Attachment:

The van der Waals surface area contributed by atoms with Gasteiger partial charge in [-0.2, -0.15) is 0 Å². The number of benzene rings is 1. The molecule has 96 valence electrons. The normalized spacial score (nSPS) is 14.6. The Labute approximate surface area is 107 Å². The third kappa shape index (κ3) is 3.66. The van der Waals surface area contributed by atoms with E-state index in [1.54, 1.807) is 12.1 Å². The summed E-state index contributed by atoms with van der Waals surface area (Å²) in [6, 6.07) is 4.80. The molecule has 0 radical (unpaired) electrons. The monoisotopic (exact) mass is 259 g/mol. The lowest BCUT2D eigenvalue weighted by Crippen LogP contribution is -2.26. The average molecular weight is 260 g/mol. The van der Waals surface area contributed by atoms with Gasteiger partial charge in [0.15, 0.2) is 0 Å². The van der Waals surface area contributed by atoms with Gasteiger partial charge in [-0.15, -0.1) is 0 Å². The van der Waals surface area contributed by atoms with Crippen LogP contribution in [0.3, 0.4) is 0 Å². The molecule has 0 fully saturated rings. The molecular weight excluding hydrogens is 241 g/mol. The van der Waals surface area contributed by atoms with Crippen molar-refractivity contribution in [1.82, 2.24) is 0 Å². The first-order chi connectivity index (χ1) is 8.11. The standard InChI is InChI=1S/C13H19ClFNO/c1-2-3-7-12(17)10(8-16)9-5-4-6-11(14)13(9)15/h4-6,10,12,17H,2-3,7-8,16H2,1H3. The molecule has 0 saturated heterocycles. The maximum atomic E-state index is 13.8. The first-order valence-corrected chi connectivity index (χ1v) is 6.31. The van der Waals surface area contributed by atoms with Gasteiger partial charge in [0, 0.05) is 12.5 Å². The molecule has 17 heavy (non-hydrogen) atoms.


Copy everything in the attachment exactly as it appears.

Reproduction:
The van der Waals surface area contributed by atoms with Gasteiger partial charge in [-0.2, -0.15) is 0 Å². The number of benzene rings is 1. The molecule has 96 valence electrons. The normalized spacial score (nSPS) is 14.6. The Labute approximate surface area is 107 Å². The third kappa shape index (κ3) is 3.66. The van der Waals surface area contributed by atoms with E-state index in [1.54, 1.807) is 12.1 Å². The summed E-state index contributed by atoms with van der Waals surface area (Å²) in [6, 6.07) is 4.80. The molecule has 0 radical (unpaired) electrons. The monoisotopic (exact) mass is 259 g/mol. The lowest BCUT2D eigenvalue weighted by Crippen LogP contribution is -2.26. The average molecular weight is 260 g/mol. The van der Waals surface area contributed by atoms with Gasteiger partial charge in [0.15, 0.2) is 0 Å². The van der Waals surface area contributed by atoms with Gasteiger partial charge in [-0.15, -0.1) is 0 Å². The van der Waals surface area contributed by atoms with Crippen LogP contribution in [0.3, 0.4) is 0 Å². The molecule has 0 fully saturated rings. The molecular weight excluding hydrogens is 241 g/mol. The van der Waals surface area contributed by atoms with Crippen molar-refractivity contribution in [1.82, 2.24) is 0 Å². The first-order chi connectivity index (χ1) is 8.11. The standard InChI is InChI=1S/C13H19ClFNO/c1-2-3-7-12(17)10(8-16)9-5-4-6-11(14)13(9)15/h4-6,10,12,17H,2-3,7-8,16H2,1H3. The molecule has 0 saturated heterocycles. The maximum atomic E-state index is 13.8. The first-order valence-corrected chi connectivity index (χ1v) is 6.31. The van der Waals surface area contributed by atoms with Gasteiger partial charge in [0, 0.05) is 12.5 Å². The molecule has 17 heavy (non-hydrogen) atoms.